I just got booted from a conference call with Jacob Hacker, the Yale political scientist widely considered to be the brain behind the "public option" component of health care reform. Ayo, I'm tired of using technology. But before I was so rudely and abruptly removed, I got a chance to listen to Hacker slam the so-called health care "co-ops," which the Senate Finance committee is reportedly considering as an alternative to the public option.
Hacker said the public plan is a "crucial linchpin" of health care reform, and "co-ops should not be seen as a substitute for the public plan because they are not a serious way to provide public option's three main goals." Those three main goals, Hacker says, are the "three Bs": a Benchmark for prices, a Backup for patients, and a Backstop for cost-control.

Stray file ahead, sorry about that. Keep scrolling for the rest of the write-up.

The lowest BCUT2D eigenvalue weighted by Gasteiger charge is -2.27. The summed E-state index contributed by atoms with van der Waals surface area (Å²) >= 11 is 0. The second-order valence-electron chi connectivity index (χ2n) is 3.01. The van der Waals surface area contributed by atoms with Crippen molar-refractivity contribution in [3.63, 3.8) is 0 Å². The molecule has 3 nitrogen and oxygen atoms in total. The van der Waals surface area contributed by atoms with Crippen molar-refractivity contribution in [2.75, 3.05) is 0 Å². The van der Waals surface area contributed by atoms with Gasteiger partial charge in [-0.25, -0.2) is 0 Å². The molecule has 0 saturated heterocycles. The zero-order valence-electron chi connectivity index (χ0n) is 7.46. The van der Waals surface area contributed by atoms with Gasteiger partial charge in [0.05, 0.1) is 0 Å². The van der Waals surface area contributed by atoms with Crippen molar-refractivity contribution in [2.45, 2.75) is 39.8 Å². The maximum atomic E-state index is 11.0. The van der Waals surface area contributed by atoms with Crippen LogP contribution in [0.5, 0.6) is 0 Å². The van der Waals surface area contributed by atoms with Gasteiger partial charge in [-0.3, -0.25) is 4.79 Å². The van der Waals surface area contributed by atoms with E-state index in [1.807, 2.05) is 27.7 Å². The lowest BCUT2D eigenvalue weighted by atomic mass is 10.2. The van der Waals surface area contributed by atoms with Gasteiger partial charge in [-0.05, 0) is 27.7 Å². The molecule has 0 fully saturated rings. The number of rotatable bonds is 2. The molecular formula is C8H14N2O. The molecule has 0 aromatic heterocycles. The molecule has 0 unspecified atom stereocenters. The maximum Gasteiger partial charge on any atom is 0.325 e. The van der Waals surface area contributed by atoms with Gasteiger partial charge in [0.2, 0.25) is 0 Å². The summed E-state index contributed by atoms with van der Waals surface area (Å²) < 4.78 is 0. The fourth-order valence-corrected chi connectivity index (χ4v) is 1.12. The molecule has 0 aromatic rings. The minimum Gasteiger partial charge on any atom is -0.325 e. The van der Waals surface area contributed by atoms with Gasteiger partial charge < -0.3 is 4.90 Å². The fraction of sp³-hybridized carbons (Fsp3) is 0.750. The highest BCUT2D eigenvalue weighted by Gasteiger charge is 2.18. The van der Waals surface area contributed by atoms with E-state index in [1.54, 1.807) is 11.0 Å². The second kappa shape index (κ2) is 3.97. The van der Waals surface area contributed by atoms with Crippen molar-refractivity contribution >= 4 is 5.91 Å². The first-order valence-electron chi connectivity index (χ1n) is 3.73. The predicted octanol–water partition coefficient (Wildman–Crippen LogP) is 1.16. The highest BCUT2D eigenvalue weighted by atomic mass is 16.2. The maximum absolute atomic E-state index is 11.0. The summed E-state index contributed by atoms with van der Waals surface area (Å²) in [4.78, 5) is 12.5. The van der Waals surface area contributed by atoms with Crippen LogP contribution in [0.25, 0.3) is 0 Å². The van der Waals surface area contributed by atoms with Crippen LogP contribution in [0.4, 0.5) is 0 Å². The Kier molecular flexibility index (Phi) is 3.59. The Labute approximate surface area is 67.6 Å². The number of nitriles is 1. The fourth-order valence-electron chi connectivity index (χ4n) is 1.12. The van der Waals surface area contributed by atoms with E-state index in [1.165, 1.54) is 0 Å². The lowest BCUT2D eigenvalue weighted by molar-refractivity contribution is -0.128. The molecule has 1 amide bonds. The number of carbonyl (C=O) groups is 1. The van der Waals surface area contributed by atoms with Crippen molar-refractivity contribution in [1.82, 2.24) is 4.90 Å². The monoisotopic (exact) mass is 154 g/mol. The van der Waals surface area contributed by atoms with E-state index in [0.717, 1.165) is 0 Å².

Hacker argues that co-ops wouldn't be able to meet his goals for the public option because they "won't be effective in competing with private insurance plans." That, of course, is the larger point of the public option—competing with private insurance. But not everyone (especially not the insurance companies) wants the private plans to have to compete with anything. They barely compete with each other now. So co-ops that would face huge problems entering the market might be just the thing—if you want to keep the insurance companies happy.